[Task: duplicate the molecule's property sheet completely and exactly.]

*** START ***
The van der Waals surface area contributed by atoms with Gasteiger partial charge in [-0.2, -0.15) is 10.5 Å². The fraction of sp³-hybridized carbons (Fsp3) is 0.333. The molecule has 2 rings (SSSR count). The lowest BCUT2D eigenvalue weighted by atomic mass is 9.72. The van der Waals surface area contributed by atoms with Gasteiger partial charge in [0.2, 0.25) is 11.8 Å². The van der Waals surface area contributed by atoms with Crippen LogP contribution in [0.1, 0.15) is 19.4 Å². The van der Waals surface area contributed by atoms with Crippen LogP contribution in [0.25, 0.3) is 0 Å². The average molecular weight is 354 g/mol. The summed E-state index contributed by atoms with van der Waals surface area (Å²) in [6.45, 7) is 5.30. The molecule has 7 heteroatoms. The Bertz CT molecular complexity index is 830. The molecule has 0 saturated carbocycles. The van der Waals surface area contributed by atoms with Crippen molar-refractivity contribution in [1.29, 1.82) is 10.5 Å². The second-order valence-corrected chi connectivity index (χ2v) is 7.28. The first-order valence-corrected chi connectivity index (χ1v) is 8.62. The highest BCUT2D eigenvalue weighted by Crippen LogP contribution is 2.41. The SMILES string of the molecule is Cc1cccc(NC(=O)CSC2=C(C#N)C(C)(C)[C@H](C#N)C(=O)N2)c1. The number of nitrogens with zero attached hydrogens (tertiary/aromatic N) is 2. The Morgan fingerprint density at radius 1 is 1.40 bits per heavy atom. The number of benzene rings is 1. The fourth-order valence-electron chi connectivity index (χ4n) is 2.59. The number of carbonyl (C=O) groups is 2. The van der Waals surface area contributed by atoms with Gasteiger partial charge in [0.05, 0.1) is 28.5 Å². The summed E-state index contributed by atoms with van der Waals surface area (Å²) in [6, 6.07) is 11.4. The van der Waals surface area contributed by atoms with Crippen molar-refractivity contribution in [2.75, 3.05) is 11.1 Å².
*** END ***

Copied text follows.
The van der Waals surface area contributed by atoms with Gasteiger partial charge in [-0.2, -0.15) is 10.5 Å². The fraction of sp³-hybridized carbons (Fsp3) is 0.333. The molecule has 2 rings (SSSR count). The lowest BCUT2D eigenvalue weighted by atomic mass is 9.72. The van der Waals surface area contributed by atoms with Gasteiger partial charge in [0.2, 0.25) is 11.8 Å². The van der Waals surface area contributed by atoms with Crippen LogP contribution in [0.1, 0.15) is 19.4 Å². The van der Waals surface area contributed by atoms with Crippen LogP contribution in [0.25, 0.3) is 0 Å². The average molecular weight is 354 g/mol. The summed E-state index contributed by atoms with van der Waals surface area (Å²) in [6.45, 7) is 5.30. The molecule has 7 heteroatoms. The Bertz CT molecular complexity index is 830. The molecule has 0 saturated carbocycles. The van der Waals surface area contributed by atoms with Crippen molar-refractivity contribution in [1.29, 1.82) is 10.5 Å². The second-order valence-corrected chi connectivity index (χ2v) is 7.28. The first-order valence-corrected chi connectivity index (χ1v) is 8.62. The highest BCUT2D eigenvalue weighted by Crippen LogP contribution is 2.41. The SMILES string of the molecule is Cc1cccc(NC(=O)CSC2=C(C#N)C(C)(C)[C@H](C#N)C(=O)N2)c1. The number of nitrogens with zero attached hydrogens (tertiary/aromatic N) is 2. The Morgan fingerprint density at radius 1 is 1.40 bits per heavy atom. The number of benzene rings is 1. The fourth-order valence-electron chi connectivity index (χ4n) is 2.59. The number of carbonyl (C=O) groups is 2. The van der Waals surface area contributed by atoms with Gasteiger partial charge in [0.05, 0.1) is 28.5 Å². The summed E-state index contributed by atoms with van der Waals surface area (Å²) in [6, 6.07) is 11.4. The van der Waals surface area contributed by atoms with Crippen molar-refractivity contribution in [2.75, 3.05) is 11.1 Å².